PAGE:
The economies of Germany, the Czech Republic and Slovakia, which are dependent on the automotive industry, would be hit hardest. In Germany, 0.36 % of gross domestic product (GDP) would be at risk, in Slovakia 0.4 % of GDP and in the Czech Republic 0.41 % of GDP.

Inflation Reduction Act makes Europe a target for Chinese exports 

An important reason for the increasing penetration of Chinese-made vehicles and Chinese brands in Europe is the comparatively greater openness to imported electric vehicles, the study said. Although the U.S. is the world's second-largest market for motor vehicles and has a large trade deficit in cars, it is a much more difficult market for Chinese vehicles to crack. According to the study, this is due to the U.S. Inflation Reduction Act (IRA), which will strongly encourage automobile production in North America through two key provisions:

  • Tax credits for manufacturing a wide range of clean energy and critical raw material components ("New Advanced Manufacturing Production Tax Credits"), including battery cells and modules used in electric vehicles.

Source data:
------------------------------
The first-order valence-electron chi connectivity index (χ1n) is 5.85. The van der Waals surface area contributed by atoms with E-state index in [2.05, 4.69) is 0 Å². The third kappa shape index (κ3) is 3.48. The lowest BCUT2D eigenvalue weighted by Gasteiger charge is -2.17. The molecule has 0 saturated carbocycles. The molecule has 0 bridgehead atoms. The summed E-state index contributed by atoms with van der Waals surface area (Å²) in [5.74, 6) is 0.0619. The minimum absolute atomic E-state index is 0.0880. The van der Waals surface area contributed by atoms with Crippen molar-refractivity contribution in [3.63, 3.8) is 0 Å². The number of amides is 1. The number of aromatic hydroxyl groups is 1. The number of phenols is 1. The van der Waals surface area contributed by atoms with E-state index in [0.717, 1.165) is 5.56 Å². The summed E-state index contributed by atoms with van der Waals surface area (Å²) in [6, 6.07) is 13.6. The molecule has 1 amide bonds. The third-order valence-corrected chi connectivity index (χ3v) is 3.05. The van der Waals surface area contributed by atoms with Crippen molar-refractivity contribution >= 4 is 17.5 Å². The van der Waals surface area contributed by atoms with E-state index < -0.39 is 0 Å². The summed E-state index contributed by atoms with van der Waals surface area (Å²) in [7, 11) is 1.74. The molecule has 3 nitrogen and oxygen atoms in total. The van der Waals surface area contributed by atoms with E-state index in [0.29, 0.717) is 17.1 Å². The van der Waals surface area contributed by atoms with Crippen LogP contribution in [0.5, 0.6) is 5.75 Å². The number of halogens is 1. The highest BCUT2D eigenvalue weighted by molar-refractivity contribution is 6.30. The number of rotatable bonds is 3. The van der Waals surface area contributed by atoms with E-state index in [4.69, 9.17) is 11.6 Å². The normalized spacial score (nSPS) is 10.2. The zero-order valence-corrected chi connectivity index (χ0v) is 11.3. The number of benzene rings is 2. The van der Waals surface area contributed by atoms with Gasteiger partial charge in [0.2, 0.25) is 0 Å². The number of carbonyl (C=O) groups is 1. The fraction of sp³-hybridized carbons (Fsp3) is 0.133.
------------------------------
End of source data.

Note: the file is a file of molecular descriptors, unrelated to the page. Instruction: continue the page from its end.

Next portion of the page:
• Tax credits worth up to $7,500 for the purchase of a North American-assembled electric vehicle that meets certain domestic content requirements for battery raw materials and components. Beginning in 2024, an electric car's battery components may not come from Russia, China or any other "foreign entity of concern."

While the former provision is expected to take effect gradually as domestic and foreign companies invest in local manufacturing capacity, the study said, the latter provision creates a strong and immediate advantage for locally manufactured vehicles and an explicit barrier for Chinese suppliers and automakers. The IRA provisions would add to a significant import tariff gap, with Chinese vehicles subject to a 10 % import tariff rate in Europe, but a 27.5 % rate in the U.S. set by the Trump administration.

Adjustment of competitive conditions

Since both trends – the dominance of Chinese brands in China and the import of Chinese cars to Europe – can hardly be stopped at present, the study says, measures must be taken above all to mitigate the effects. Politicians, above all, are called upon to do this. "Adjusting the terms of competition to both China and the U.S. would be an important way to mitigate the impact on the automotive sector and thus the economy," Duthoit says. "But strengthening local production by Chinese manufacturers could also lead to positive effects. We've seen this in the past in China in reverse: If you can't beat them, maybe teaming up is an option."

In addition, investments in new battery technologies, a reduction in dependence on raw materials and imported components for electric drives, and the expansion of the charging infrastructure could be possible levers to compensate for the negative effects.